Tonight, Mark Sanford will try to leap his second hurdle on the way to an improbable political comeback.
The former South Carolina governor is seeking the House seat he represented in the 1990s - before gaining brief national GOP stardom as a budget-cutting governor who said no to federal money, before his lies about being on the Appalachian Trail, and before his exit amid a sex scandal.
Sanford is competing today in a Republican primary runoff against Curtis Bostic, a Charleston attorney and former member of the Charleston County Council.
In ideology, the two candidates are very similar.
Sanford has campaigned on fiscal conservatism, touting his record at governor, when he turned down federal stimulus money and accrued momentary cachet as a possible Republican presidential candidate for 2012.
Bostic has been running on the same platform. For his campaign website, Bostic chose the URL "StopSpending.com"-making no mention of his own name.
Sanford is expected to win, despite the lack of any polling in the district that ABC News considers reliable enough to report. His near-universal name recognition is considered Sanford's primary advantage by Republican politicos in the state, and Sanford topped a 16-way primary field on March 19 with 39 percent. Bostic ranked second with 13 percent.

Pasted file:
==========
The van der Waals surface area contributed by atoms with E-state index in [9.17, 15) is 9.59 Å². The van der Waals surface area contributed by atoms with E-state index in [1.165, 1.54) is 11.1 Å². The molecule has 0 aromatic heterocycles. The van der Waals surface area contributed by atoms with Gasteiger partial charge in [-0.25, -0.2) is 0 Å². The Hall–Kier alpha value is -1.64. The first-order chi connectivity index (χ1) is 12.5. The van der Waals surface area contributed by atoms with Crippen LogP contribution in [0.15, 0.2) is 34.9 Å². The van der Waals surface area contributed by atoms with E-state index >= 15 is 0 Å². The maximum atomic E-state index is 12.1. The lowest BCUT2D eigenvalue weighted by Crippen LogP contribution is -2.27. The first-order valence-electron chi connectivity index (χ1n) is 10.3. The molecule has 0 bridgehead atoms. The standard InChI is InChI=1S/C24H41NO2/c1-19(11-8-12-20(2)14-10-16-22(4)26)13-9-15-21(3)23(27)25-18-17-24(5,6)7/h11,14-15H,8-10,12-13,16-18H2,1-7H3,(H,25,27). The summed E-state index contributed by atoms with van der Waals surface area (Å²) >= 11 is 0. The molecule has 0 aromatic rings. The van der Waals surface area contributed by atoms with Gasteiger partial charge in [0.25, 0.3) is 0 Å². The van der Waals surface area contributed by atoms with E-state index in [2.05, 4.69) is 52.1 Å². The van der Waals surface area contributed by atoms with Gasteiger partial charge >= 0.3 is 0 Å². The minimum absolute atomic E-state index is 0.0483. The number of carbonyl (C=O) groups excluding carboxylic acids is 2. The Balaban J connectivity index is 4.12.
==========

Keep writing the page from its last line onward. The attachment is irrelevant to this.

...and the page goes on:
Tonight will signify Sanford's first true test of how voters have received his post-sex-scandal comeback.
In the multi-way primary, he exceeded predictions, but the presence of so many candidates made it difficult to say whether his topping the field marked something to revel in or wring hands over. Tonight, Sanford will face his first head-to-head matchup since the sex scandal that tarnished his tenure as governor.
The winner of today's contest will face Elizabeth Colbert Busch, the sister of Comedy Central personality Stephen Colbert, in a May 7 general election.